If we are part of a marriage, or life partnership, we hopefully face these questions through conversation and open exchange with our partner:
What can we afford?
What are our needs today and what will our needs be in two, five, ten, twenty, thirty, forty years from now?
What and where are our values?
Where do our commitments lie?
We are called to ask these questions and we are called to think and talk faithfully about issues of money. Perhaps this is why Jesus tells such an obscure parable about money, to provoke us to consideration and discussion of matters of money and faith, to urge us to engage our minds and open our hearts through thoughtful conversation. Is the manager dishonest or prudent? Is Jesus praising his dishonesty or his savvy business expertise? Is he pointing out that money is fleeting – that the manager is at the top of his game and field one day, only to be cut down the next by his boss? Is the message that money doesn’t promise security?
Money is complex and there is no single biblical view on money, just as there is no single view on money in life, though we have been given many to ponder through the ages, first learned in our family of origin:
A penny saved is a penny earned;
Money doesn’t grow on trees;
Money is the root of all evil/the lack of money is the root of all evil;
Time is money/it takes money to make money;
The best things in life are free/nothing in life is free.
There are some things money can’t buy. And as a wise man once wrote and sang, "Money can’t buy me love."
“You cannot serve God and wealth.” Where was it that I heard that? Oh yeah, Luke 16. And who was it that said that? Oh yeah, Jesus said that. Jesus meets us at the intersection of faith and life.
Money has the power to rival God for our worship and devotion. This doesn’t make money evil, but it does require an engagement of our minds and an openness of our hearts to ensure that we use our resources faithfully and wisely.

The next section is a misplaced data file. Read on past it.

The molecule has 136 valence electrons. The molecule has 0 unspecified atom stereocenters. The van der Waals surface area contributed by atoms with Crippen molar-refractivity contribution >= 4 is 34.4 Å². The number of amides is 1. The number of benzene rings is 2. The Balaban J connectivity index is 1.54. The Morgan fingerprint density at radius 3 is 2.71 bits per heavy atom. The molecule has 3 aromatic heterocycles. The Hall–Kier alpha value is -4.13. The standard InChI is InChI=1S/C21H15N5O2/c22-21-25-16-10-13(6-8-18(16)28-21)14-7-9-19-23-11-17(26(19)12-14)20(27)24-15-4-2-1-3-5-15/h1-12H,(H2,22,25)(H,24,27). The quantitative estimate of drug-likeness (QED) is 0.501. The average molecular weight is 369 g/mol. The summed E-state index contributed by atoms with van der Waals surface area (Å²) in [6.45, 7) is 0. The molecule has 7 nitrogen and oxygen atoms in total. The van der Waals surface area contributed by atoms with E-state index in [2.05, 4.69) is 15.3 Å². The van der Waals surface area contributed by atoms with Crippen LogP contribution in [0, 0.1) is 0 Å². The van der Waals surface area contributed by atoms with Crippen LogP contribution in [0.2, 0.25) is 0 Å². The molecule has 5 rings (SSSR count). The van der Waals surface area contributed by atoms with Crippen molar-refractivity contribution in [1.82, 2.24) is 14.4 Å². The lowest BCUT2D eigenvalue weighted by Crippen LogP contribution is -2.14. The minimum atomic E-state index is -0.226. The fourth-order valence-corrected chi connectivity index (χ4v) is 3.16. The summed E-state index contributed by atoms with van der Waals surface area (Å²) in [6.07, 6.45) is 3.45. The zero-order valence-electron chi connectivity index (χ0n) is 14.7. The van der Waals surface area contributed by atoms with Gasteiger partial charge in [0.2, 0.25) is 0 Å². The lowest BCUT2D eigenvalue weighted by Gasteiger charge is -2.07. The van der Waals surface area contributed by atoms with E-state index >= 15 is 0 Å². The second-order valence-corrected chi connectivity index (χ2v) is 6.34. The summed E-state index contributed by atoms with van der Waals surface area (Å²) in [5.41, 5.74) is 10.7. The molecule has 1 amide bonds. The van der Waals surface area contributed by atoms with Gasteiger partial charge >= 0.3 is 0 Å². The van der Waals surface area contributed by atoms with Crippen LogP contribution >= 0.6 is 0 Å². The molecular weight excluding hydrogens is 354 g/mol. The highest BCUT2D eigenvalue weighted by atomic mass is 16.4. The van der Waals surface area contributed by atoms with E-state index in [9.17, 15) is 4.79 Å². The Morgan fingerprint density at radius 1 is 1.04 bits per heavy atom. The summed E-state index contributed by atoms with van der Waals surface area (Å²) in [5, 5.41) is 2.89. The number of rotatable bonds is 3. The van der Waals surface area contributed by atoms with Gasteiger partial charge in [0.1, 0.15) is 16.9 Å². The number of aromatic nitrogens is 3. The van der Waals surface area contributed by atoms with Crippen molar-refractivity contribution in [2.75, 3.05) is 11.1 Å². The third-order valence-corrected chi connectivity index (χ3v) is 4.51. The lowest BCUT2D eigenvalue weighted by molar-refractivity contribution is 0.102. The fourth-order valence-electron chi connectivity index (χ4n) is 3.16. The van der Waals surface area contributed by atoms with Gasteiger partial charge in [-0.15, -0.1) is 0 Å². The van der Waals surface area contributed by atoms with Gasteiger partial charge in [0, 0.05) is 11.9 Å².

Money has the power to rival God for our worship and devotion. We see this power at work on a small scale, in our every day lives as we wrestle with questions of how much to spend, how much to save, how much to share. When we struggle with questions of what do we really need? How much is too much? How much is too little? And we see money demand our devotion because at the most basic level, our very survival is dependent upon it.
We see the power of money at work in world on a larger, broader scale as well. At a time when the economy seems to be shrinking, at a time when income distribution resembles an hourglass shape; wide at the top and bottom and narrow in the middle, we saw how money dictated political endorsements in the last presidential campaign and how money raises certain individuals to power while causing the fall of others, even in a democratic system. Regularly, we see how politics can be driven by money rather than ethics, by wealth rather than justice.
This past Monday morning you awoke, like I did, to the news of yet anther random shooting spree, this time at the US Navy Yard in Washington, DC where 12 innocent people and the shooter, who reportedly suffered from mental illness, lost their lives. The Navy Yard now joins the ranks of Sandy Hook, Aurora, Tucson, and Columbine and too many others as communities in our country that have been directly affected by random gun violence. Do you know that following this horrific, unimaginable crime; sales of violent video games shattered a new record this past week? Grand Theft Auto V, a game released the day after the Navy Yard shooting made $800 million dollars in its first 24 hours on the market. Like other best-selling games today, this one brings its players into a virtual world where they can freely walk into public places and shoot innocent people.